New wheat varieties could allow high fiber claims
Arcadia Biosciences, Inc. has developed new wheat varieties that may contain enough fiber to qualify for on-pack fiber claims under Food and Drug Administration rules, Baking Business reports.
The wheat contains up to 94% amylose, a carbohydrate molecule that is resistant to digestion. The ingredient is a resistant starch, which acts as a prebiotic, meaning it is digested slowly and feeds the so-called “good bacteria” in the gut. Ordinary wheat contains about 25-30% amylose.
The company says it is working with food manufacturers to incorporate the wheat into reformulated products to boost their fiber content, and plans to increase the number of acres planted with the wheat in the coming growing season.
The FDA recommends at least 28 grams of fiber per day for a 2,000 calorie diet. Under the agency's rules, a product must provide at least 10% of the dietary fiber daily value per serving to quality for a “good source of fiber" claim, and at least 20% to qualify for a “high in fiber” claim. Amylose-rich wheat could be used to make either refined or whole grain flour that is naturally high in fiber, meaning that even products made from white flour could qualify for fiber claims.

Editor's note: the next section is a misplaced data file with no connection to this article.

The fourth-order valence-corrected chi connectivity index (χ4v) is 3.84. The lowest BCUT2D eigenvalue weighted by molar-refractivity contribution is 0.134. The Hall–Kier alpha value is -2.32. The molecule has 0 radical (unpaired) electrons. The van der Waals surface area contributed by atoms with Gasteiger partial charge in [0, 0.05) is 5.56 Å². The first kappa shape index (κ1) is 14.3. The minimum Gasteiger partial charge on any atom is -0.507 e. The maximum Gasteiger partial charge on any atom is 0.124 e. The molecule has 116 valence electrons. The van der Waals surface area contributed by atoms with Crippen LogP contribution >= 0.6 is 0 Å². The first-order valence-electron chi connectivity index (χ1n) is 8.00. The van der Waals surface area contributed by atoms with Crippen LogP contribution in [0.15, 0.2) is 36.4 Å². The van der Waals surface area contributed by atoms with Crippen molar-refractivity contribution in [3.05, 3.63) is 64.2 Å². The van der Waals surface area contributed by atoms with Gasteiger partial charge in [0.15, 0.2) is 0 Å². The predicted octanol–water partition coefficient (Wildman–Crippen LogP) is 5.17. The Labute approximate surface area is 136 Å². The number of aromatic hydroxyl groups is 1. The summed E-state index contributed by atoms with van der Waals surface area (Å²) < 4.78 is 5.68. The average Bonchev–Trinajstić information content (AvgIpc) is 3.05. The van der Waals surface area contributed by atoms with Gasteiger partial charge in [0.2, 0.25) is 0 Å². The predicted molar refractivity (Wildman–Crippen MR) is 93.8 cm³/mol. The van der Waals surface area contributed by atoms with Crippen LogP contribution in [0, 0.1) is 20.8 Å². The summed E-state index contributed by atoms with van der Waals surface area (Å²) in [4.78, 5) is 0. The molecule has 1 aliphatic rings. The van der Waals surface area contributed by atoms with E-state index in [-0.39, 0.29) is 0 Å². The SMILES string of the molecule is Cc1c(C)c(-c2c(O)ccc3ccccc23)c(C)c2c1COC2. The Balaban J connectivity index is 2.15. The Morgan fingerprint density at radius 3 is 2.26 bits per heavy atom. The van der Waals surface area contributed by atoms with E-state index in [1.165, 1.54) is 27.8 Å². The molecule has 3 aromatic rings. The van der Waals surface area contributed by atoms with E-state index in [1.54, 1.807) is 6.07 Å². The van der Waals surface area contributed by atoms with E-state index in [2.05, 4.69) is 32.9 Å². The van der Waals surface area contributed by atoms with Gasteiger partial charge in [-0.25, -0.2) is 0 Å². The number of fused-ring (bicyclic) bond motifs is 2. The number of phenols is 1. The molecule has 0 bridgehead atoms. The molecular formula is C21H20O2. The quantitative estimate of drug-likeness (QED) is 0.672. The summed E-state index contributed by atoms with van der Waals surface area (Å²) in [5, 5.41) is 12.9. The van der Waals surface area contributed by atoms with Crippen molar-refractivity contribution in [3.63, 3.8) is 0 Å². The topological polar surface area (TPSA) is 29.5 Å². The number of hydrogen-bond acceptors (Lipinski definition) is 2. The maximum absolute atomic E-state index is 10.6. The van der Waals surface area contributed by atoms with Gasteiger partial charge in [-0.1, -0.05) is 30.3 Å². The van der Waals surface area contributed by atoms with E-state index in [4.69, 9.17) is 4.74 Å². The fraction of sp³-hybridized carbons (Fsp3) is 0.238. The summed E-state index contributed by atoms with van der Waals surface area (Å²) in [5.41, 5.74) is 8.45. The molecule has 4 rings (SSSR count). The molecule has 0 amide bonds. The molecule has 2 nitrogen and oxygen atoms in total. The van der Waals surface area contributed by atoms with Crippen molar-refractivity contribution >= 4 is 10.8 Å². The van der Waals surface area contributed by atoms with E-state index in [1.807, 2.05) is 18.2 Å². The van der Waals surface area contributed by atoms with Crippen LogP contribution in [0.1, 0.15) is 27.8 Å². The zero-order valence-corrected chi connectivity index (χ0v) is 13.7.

In the United States, wheat remains the country’s staple grain, contributing about a quarter of the calories in an average American diet. According to the United Nations, bread wheat accounts for about 20% of the calories that people consume globally. Therefore, improvements to wheat’s nutritional profile could have a big impact on health.
Arcadia Biosciences says its new wheat varieties help answer demand for more natural, clean label packaged foods that also have the health benefits of dietary fiber and resistant starch. Resistant starch is an important component of dietary fiber, and research has shown it may contribute to digestive health, protect against the damage that precedes bowel cancer, and help prevent type 2 diabetes.
For food companies, dietary fiber that is present in the grain itself means there's no need to add fiber to their products – a clear benefit for manufacturers eager to take advantage of consumer interest in fiber as well as the desire for shorter ingredient lists.
- Baking Business Amylose content in new wheat varieties may lead to fiber claims